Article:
War Is Not/Shouldn't Be finally made it into the NYT
C.J. Chivers wrote about Sam Siatta, a Marine Corps veteran, and his fraught journey home.
It was reassuring to learn that Sam Siatta is finally getting the medical and psychological care he needs, and I hope the government will fund fully the treatment required by those who fight our perpetual war. But for some kinds of wounds, there is no palliation. In addition to his psychological injuries, Siatta may be dealing with a moral injury.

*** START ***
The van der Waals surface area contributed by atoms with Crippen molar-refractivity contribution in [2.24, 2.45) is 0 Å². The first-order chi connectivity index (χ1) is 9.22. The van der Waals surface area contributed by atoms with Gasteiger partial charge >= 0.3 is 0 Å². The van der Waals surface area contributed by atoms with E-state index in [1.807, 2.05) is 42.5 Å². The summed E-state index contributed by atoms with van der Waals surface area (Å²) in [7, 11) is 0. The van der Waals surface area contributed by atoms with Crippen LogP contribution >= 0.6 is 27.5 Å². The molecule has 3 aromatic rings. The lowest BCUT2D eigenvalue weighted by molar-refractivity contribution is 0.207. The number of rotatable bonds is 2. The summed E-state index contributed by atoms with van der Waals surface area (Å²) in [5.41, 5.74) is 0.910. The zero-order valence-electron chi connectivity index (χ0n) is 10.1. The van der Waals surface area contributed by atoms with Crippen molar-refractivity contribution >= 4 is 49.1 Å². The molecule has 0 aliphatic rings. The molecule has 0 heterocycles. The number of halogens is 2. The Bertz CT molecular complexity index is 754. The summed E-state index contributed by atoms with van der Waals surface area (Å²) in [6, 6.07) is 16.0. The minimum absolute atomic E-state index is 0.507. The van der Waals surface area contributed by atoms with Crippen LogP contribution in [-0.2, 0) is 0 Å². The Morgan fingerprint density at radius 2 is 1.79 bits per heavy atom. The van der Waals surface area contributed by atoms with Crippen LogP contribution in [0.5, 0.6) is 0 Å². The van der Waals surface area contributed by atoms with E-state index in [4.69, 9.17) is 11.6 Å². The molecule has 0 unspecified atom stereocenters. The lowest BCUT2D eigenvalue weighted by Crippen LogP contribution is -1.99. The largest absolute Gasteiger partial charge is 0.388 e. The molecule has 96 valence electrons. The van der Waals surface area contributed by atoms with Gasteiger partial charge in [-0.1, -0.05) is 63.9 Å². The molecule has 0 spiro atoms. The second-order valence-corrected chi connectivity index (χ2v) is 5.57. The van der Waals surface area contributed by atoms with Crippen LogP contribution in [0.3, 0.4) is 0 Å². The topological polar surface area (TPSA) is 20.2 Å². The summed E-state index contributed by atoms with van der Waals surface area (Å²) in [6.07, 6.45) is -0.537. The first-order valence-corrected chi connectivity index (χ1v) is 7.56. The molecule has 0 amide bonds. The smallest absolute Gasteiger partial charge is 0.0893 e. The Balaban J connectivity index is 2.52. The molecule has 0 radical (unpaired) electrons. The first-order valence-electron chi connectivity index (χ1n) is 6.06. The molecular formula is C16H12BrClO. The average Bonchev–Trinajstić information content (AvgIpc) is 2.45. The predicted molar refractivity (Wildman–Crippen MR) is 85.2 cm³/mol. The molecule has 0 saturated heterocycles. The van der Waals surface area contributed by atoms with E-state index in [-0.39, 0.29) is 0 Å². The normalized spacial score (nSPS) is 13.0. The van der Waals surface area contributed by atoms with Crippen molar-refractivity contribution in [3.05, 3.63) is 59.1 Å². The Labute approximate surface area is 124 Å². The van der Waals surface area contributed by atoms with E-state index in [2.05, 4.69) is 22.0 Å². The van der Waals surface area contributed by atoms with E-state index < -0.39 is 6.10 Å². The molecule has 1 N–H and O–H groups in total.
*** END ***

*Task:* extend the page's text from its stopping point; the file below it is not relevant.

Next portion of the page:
Moral injury results from doing or witnessing something significant that violates your deeply held beliefs about yourself and your role in the world. It isn’t a disease or a diagnosis, and though it may be related to PTSD, it is more a sickness of the heart than of the head, so it can’t be medicated away. It’s not necessary for someone to be trained as a killer to be marked in this way because, at its most basic, moral injury is the recognition that few, if any, escape from war unscathed. Apparently, the only sure way to avoid the moral injury of war is not to go to war in the first place. Nan Levinson, Somerville, Mass.